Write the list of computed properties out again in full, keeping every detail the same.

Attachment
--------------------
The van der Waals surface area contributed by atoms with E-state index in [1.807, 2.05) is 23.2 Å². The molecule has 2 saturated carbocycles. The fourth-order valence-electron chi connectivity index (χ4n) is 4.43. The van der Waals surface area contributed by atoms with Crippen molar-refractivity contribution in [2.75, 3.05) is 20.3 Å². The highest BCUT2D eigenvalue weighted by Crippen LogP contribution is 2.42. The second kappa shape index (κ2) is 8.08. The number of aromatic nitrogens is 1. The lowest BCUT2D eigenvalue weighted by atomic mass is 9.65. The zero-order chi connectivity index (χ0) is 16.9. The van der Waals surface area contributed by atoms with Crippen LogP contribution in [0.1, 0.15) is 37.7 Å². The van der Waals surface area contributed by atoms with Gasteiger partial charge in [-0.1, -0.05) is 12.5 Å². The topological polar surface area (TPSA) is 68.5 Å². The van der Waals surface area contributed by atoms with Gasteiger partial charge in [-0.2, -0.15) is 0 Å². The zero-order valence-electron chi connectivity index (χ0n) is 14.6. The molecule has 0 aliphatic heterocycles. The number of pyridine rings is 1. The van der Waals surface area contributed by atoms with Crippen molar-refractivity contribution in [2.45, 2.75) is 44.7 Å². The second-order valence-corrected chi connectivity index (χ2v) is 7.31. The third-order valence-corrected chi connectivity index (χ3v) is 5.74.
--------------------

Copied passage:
The van der Waals surface area contributed by atoms with E-state index in [1.807, 2.05) is 23.2 Å². The molecule has 2 saturated carbocycles. The fourth-order valence-electron chi connectivity index (χ4n) is 4.43. The van der Waals surface area contributed by atoms with Crippen molar-refractivity contribution in [2.75, 3.05) is 20.3 Å². The highest BCUT2D eigenvalue weighted by Crippen LogP contribution is 2.42. The second kappa shape index (κ2) is 8.08. The number of aromatic nitrogens is 1. The lowest BCUT2D eigenvalue weighted by atomic mass is 9.65. The zero-order chi connectivity index (χ0) is 16.9. The van der Waals surface area contributed by atoms with Crippen LogP contribution in [0.1, 0.15) is 37.7 Å². The van der Waals surface area contributed by atoms with Gasteiger partial charge in [-0.1, -0.05) is 12.5 Å². The topological polar surface area (TPSA) is 68.5 Å². The van der Waals surface area contributed by atoms with Gasteiger partial charge in [-0.2, -0.15) is 0 Å². The zero-order valence-electron chi connectivity index (χ0n) is 14.6. The molecule has 0 aliphatic heterocycles. The number of pyridine rings is 1. The van der Waals surface area contributed by atoms with Crippen molar-refractivity contribution in [2.45, 2.75) is 44.7 Å². The second-order valence-corrected chi connectivity index (χ2v) is 7.31. The third-order valence-corrected chi connectivity index (χ3v) is 5.74.